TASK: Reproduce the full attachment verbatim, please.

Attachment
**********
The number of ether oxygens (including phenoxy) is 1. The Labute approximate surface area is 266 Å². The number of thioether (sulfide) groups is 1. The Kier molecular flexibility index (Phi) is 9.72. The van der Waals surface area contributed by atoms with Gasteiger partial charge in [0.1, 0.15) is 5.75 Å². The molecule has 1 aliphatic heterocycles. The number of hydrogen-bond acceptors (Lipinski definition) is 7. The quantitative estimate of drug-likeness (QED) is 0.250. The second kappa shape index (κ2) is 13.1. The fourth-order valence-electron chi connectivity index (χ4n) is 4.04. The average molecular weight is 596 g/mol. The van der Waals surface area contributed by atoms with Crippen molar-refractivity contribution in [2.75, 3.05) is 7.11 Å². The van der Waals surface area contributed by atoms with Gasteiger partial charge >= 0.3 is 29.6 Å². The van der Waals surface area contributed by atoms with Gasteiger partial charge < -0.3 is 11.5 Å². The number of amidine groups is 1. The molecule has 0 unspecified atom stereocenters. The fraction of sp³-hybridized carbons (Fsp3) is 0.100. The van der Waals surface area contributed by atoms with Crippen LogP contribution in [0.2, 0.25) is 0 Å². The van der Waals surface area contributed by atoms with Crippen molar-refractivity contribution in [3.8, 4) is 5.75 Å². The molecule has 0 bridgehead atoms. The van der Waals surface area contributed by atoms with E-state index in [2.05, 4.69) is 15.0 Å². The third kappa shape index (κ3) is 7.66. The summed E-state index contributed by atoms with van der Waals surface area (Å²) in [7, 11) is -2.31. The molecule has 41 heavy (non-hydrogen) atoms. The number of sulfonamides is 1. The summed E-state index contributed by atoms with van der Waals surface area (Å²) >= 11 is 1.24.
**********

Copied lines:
The number of ether oxygens (including phenoxy) is 1. The Labute approximate surface area is 266 Å². The number of thioether (sulfide) groups is 1. The Kier molecular flexibility index (Phi) is 9.72. The van der Waals surface area contributed by atoms with Gasteiger partial charge in [0.1, 0.15) is 5.75 Å². The molecule has 1 aliphatic heterocycles. The number of hydrogen-bond acceptors (Lipinski definition) is 7. The quantitative estimate of drug-likeness (QED) is 0.250. The second kappa shape index (κ2) is 13.1. The fourth-order valence-electron chi connectivity index (χ4n) is 4.04. The average molecular weight is 596 g/mol. The van der Waals surface area contributed by atoms with Crippen molar-refractivity contribution in [2.75, 3.05) is 7.11 Å². The van der Waals surface area contributed by atoms with Gasteiger partial charge >= 0.3 is 29.6 Å². The van der Waals surface area contributed by atoms with Gasteiger partial charge < -0.3 is 11.5 Å². The number of amidine groups is 1. The molecule has 0 unspecified atom stereocenters. The fraction of sp³-hybridized carbons (Fsp3) is 0.100. The van der Waals surface area contributed by atoms with Crippen LogP contribution in [0.2, 0.25) is 0 Å². The van der Waals surface area contributed by atoms with Crippen molar-refractivity contribution in [3.8, 4) is 5.75 Å². The molecule has 0 bridgehead atoms. The van der Waals surface area contributed by atoms with E-state index in [2.05, 4.69) is 15.0 Å². The third kappa shape index (κ3) is 7.66. The summed E-state index contributed by atoms with van der Waals surface area (Å²) in [7, 11) is -2.31. The molecule has 41 heavy (non-hydrogen) atoms. The number of sulfonamides is 1. The summed E-state index contributed by atoms with van der Waals surface area (Å²) >= 11 is 1.24.